Children were considered uninfected if their last available PCR test was negative. Three children who died without a prior PCR test were excluded. Uninfected child mortality through 24 months of age was analyzed using Cox Proportional Hazards models. Children were included in the analysis up to the time of their last negative test or until their death (if they died without ever testing positive). Breastfeeding cessation (weaning) was treated as a time-dependent variable. The age of weaning was calculated based on the exact age that all breastfeeding stopped. The maternal report provided at the clinic visit soonest after weaning was used. Children who died were assumed to have been breastfed up to their date of death unless study records specifically reported that breastfeeding ceased prior to the start of the illness immediately preceding the child's death. Curves to display survival probabilities by different weaning ages utilizing the time-dependent covariate for weaning were generated utilizing Cox models. Piecewise time-dependent covariates for weaning age were introduced to examine whether the effects of weaning on mortality were constant across child age. Confounding was investigated by examining whether the inclusion of each putative confounder changed the magnitude of the weaning association by more than 10%. Any factor that modified the primary relationship in this way, or which was significantly associated with mortality was included in the final model. Effect modification was investigated through stratification and multiplicative interaction terms in the Cox model. To compare characteristics between groups, differences in categorical parameters were tested using chi-squared tests, normally-distributed continuous variables using t-tests, and non-normal continuous variables using Wilcoxon rank sum tests. Analyses were done using SAS (Cary, NC).
Mortality rates
Of 958 mother-child pairs randomized in the study, 749 had a last PCR test which was negative. The mortality rate among uninfected children was 2.8% (21 deaths) by 4 months, 9.4% (65 deaths) by 12 months and 13.6% (91 deaths) by 24 months. The median time between the last negative result and death was 31 days (inter-quartile range [IQR] 16 - 53). The early mortality rate in the randomized cohort is an under-estimate because the study aimed only to randomize mother-child pairs surviving to one month of age. In order to generate estimates of under two year mortality that do not under-represent neonatal mortality, we examined neonatal mortality in the larger cohort of 1002 live-births, including those excluded prior to randomization and censoring those who tested HIV positive before 28 days. In this birth cohort, neonatal mortality was 4.4%.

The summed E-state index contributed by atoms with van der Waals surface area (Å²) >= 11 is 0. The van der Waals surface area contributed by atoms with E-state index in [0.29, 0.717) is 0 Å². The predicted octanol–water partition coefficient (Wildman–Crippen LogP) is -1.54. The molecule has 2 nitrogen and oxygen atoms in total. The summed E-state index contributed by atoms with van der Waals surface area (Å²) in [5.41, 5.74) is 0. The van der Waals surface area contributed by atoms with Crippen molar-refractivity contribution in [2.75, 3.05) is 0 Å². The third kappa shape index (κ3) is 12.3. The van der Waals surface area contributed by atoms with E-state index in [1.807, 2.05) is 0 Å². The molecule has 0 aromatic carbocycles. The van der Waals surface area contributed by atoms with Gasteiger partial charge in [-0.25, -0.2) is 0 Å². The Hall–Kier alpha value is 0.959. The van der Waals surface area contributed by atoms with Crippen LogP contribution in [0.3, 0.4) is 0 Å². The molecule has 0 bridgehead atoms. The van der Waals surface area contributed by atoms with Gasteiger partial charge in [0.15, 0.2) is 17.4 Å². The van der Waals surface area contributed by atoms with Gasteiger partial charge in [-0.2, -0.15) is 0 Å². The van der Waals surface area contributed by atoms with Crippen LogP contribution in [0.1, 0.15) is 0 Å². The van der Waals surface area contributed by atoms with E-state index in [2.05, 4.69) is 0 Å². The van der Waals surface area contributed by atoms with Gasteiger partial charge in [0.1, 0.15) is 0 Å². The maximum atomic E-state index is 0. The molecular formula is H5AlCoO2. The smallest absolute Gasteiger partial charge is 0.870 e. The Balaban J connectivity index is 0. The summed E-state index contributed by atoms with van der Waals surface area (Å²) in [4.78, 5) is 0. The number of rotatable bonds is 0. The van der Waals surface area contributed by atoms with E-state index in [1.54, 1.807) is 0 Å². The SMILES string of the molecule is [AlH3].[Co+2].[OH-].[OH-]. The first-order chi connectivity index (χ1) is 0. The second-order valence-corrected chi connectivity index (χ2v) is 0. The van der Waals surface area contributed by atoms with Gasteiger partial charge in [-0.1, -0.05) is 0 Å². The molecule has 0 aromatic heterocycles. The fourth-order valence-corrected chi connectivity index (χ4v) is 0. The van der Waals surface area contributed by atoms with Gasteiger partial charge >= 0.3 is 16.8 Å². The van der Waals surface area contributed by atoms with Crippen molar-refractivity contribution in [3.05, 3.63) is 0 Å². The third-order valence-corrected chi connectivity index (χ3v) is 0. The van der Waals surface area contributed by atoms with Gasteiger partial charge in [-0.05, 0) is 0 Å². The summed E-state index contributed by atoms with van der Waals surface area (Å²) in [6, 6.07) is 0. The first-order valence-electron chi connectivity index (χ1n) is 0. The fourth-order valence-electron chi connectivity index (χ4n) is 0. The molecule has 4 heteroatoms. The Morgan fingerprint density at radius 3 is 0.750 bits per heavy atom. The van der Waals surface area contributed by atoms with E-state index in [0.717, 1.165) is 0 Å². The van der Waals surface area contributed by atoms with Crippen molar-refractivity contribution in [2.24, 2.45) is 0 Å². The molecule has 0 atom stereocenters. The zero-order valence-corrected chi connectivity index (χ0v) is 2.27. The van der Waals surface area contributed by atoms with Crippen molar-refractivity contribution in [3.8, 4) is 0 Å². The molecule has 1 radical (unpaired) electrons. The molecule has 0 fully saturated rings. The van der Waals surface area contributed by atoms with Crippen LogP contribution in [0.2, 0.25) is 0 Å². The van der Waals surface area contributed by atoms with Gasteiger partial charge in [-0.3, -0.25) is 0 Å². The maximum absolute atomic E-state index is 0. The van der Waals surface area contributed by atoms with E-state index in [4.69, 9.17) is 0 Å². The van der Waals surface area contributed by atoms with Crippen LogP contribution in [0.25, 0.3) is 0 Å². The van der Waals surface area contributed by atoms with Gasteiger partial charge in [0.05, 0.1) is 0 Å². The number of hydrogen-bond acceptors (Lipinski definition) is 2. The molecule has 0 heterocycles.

Maternal, household and infant characteristics of the surviving and deceased uninfected children are displayed in Table 1. Children who died were more likely to have mothers with low CD4 counts and high viral loads, were more likely to have had mothers who died, to have lived in households reporting food insecurity and with more than one child under 5 years of age, to have been of low birth weight and to have weaned earlier.
Table 1
Table 1
Maternal, household and infant characteristics of 749 uninfected children born to HIV-infected mothers, Lusaka, Zambia
Diarrhea was the leading cause of death contributing to 61.5% of deaths 6-24 months but was not a major cause of mortality for those under 6 months of age. Pneumonia was the second major cause of death contributing to deaths across all age categories (42.9% of deaths overall). If sepsis and pneumonia are combined into one category, they became the leading cause of death contributing to 84.6% of deaths under 6 months and to 41.5% of deaths 6-24 months (Table 2).
Table 2
Table 2
Causes of death among 91 uninfected children born to HIV-infected mothers
Weaning and mortality
Weaning was associated with a more than 2-fold increase (Hazard Ratio [HR]=2.56 95% CI: 1.53-4.28) in mortality over the full period from birth to 24 months. Under two-year mortality in the cohort of children who did not stop breastfeeding before 18 months was 9.7% and was 17.4% in the cohort who stopped breastfeeding at 5 months (Figure 1).